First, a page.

Miguel Rojas hammered a pitch to the back row of the left-field stands against Zack Wheeler in the first inning on Wednesday night to give the Marlins a lead. Meanwhile, Jarlin García was looking sharp in his MLB starting debut. With a few more insurance runs (against either Wheeler or a heavily worked Mets bullpen), this had the potential to be a rare wire-to-wire win for Don Mattingly’s struggling squad.
However, Wheeler settled down quickly, and these division rivals found themselves locked in a pitchers’ duel.
That meant a busy and stressful night for Mattingly. There is no obvious formula for navigating high-leverage situations with players who would be considered Triple-A depth in many other organizations.
Mattingly felt grateful to have that 1-0 advantage intact through the middle innings, but look closely at the play-by-play summary of García’s outing:
Marlins Jarlin García thru 6.0 IP: 5-3➡️6-3➡️F7➡️E5➡️DP➡️K➡️6-3➡️3U➡️K➡️2-3➡️5-3➡️F8➡️F8➡️BB➡️BB➡️CS➡️6-4 FO➡️F9➡️K➡️F6 #JuntosMiami— Fish Stripes (@fishstripes) April 12, 2018
Zero hits allowed in there.
García had been increasingly falling behind in the count as the game progressed. The 25-year-old was not accustomed to working into the seventh inning of a start—his most recent experience with that came with Class A Advanced Jupiter in 2015.
So although the majority of the Fish Stripes audience disagrees, Mattingly considered it a “pretty easy” decision to turn the game over to the Marlins bullpen.
“[García] did his job, and to send him back out there wasn’t going to be the best thing for him,” he said. “At that point, in my mind, not the best thing for us.”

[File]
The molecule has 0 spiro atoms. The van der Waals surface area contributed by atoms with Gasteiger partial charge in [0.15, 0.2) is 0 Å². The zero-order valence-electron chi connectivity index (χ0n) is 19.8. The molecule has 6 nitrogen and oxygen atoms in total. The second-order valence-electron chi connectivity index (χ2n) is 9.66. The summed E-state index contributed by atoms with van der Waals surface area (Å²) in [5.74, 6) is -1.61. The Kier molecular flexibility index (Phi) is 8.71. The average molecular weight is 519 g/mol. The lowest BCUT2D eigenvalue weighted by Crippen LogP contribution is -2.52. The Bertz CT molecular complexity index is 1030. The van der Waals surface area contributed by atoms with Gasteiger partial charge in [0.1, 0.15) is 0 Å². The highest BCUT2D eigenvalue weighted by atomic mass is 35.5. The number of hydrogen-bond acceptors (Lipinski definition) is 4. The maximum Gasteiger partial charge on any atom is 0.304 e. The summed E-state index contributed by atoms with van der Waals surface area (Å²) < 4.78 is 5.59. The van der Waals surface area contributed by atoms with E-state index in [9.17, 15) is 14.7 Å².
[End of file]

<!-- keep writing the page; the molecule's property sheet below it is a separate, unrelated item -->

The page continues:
Mattingly was “managing to win” the game, opting to bring in fresh arms with more swing-and-miss ability, rather than letting García chase a personal milestone. Without even accounting for the unique challenges of this case, analysis from Zachary Levine of Baseball Prospectus shows that only about 10 percent of all MLB teams who hold their opponent hitless through sixth innings complete the no-hitter.
Ultimately, the Marlins blew the lead anyway. Chris O’Grady couldn’t handle New York’s left-handed batters in the eighth and old friend AJ Ramos sealed the game for the Mets. They will head into the weekend at 3-9 overall with a minus-35 run differential (worst in the majors).
But so what if O’Grady did wiggle out of the jam, and the Fish improved to 4-8? Would that change their trajectory for 2018?
No. This franchise has serious aspirations of contending in the future, but no illusions of doing so right now. The talent simply isn’t here yet.
Which is why it’s worth wondering whether Mattingly needs to adapt. Unlike previous years, he’s being evaluated largely on player development and clubhouse management (instead of team record).
Should the Marlins’ young building blocks receive more opportunities to test their limits, results be damned? If fans cherish anything from this season, it will be the standout performances, not whether they finish with 63 or 64 wins.
Let us know how you’d prefer to see Mattingly handle similar situations moving forward.